Observers expect Cisco executives to make vaguely optimistic predictions about equipment sales, despite their hedging about the uncertainty of the economic outlook. In other words, steady as she goes.
"There aren't going to be any aisle-clearing panic rampages like we had three years ago at
conference," says a Silicon Valley-based investor who is long Cisco. "Chances are, there's going to be something for everyone and most people will leave feeling a little better about the company."
They'll need as much to sustain the run Cisco has been on lately.
Cisco shares have soared 65% since hitting a three-year low of $12.09 on Sept. 21, despite a notable lack of evidence that computer networking gear sales have bottomed. Monday, Cisco fell 58 cents to $19.86.
Perhaps convinced that few companies have Cisco's financial strength -- $19.1 billion in cash -- let alone the right business plan to weather the tech downturn, investors have been willing to pay dearly for Cisco shares. Minus the cash and securities, Cisco trades between six and seven times sales estimates. But some fans say the networker's 55% gross margins and the weakening state of its competition help justify the price.
On that score, Cisco is likely to speak elliptically of certain market-share gains it is making against archrival router maker
. Juniper has been silent on the matter, answering specific questions with general position statements. Last quarter, Cisco reversed a recent trend toward shrinking core router market share, gaining 5 points sequentially. Cisco now has 65% of the market to Juniper's 32%.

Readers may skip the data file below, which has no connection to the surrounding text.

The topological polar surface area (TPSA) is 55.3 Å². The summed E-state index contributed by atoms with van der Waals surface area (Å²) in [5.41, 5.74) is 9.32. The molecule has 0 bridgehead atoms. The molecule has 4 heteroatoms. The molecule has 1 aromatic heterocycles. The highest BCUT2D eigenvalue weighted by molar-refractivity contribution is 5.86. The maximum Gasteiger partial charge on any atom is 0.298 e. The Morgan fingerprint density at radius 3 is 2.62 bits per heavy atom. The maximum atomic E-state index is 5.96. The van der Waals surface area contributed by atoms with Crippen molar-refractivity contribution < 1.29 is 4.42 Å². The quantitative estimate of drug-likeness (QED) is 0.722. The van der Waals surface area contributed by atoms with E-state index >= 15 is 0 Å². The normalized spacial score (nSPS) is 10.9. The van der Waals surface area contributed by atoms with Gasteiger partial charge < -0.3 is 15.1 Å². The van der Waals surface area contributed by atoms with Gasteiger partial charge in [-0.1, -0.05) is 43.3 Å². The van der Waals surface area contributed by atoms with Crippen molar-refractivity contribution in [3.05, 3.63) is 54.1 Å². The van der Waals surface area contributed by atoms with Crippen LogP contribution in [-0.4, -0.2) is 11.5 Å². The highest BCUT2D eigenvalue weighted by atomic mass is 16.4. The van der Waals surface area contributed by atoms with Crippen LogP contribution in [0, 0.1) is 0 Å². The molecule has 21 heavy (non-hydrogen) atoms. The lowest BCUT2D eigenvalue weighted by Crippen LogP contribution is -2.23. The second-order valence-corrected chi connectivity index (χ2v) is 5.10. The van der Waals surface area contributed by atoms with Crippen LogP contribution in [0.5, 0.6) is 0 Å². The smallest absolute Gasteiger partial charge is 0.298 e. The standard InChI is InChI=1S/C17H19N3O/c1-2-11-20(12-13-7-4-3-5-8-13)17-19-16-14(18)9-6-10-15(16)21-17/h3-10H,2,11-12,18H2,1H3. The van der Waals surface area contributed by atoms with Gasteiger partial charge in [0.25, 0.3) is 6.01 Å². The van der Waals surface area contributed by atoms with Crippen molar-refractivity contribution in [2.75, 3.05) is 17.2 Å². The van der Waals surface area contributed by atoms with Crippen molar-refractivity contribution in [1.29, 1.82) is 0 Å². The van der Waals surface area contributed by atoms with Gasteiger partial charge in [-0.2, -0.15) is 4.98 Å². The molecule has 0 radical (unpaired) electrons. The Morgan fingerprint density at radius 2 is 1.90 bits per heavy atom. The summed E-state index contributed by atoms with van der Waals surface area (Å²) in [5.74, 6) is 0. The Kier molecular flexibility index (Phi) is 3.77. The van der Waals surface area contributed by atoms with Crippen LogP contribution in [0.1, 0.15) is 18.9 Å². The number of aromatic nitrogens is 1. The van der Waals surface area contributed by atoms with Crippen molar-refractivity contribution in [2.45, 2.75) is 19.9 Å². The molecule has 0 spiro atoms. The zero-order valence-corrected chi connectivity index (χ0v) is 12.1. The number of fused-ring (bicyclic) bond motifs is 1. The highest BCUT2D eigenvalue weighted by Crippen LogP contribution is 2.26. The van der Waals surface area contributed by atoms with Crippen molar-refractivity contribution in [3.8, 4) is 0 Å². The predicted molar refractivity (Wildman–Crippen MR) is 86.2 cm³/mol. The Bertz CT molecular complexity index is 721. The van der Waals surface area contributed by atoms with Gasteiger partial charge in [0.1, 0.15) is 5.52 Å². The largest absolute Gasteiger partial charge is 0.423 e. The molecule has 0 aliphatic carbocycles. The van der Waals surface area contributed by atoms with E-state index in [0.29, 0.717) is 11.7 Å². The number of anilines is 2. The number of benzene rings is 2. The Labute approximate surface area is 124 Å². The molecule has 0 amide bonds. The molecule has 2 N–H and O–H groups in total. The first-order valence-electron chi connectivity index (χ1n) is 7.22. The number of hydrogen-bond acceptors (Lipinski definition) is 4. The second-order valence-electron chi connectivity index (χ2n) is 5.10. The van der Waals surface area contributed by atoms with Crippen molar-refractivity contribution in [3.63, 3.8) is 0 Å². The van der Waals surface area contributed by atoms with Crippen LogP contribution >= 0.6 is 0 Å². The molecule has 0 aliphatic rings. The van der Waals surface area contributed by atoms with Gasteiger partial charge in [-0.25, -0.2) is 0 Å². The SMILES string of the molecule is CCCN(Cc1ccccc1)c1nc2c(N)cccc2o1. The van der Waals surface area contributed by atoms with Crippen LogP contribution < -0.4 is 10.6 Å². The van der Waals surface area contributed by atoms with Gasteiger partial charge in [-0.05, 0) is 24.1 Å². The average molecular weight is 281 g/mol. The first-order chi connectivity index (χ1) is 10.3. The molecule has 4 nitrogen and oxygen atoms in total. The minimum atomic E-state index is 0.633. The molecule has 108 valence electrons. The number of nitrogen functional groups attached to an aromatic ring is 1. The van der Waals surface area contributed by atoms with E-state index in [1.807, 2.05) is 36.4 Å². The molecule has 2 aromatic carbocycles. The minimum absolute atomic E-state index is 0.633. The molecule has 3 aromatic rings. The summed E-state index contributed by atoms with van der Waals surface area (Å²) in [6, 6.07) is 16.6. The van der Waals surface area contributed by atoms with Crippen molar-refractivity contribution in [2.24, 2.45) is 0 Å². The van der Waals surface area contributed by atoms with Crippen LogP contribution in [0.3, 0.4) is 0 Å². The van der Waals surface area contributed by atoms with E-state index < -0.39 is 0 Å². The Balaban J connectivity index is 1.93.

One thing Cisco can't sidestep is the telco issue. The company may again acknowledge the difficulty it's had selling large networking systems to phone service providers and possibly use the occasion to outline a new service-provider strategy. Telco sales, which at one time were to be the growth engine for another decade of Cisco success, have fallen in disarray with the departure of several top executives of the division.
To be sure, Cisco learned the hard way about being overly optimistic in its presentations to investors. Last year's analyst conference opened with CEO John Chambers' gushing, absurdly it turns out, about the
50% growth he saw ahead. Six weeks later, in a dramatic display of backpedaling, Chambers
warned that his previously rosy assessments were dead wrong as equipment-spending cuts and phone company bankruptcies suddenly took their toll.
Don't expect a repeat.
"A friend, an insider at Cisco, told me last night that there'd be no surprises, and I think we all knew that," says the Silicon Valley investor. "I really think there's a far greater chance of upside than downside, but we're talking about a stock move of, like, 50 cents."
So, a year later, it looks as if Cisco's more than happy to take investors for a walk on the mild side.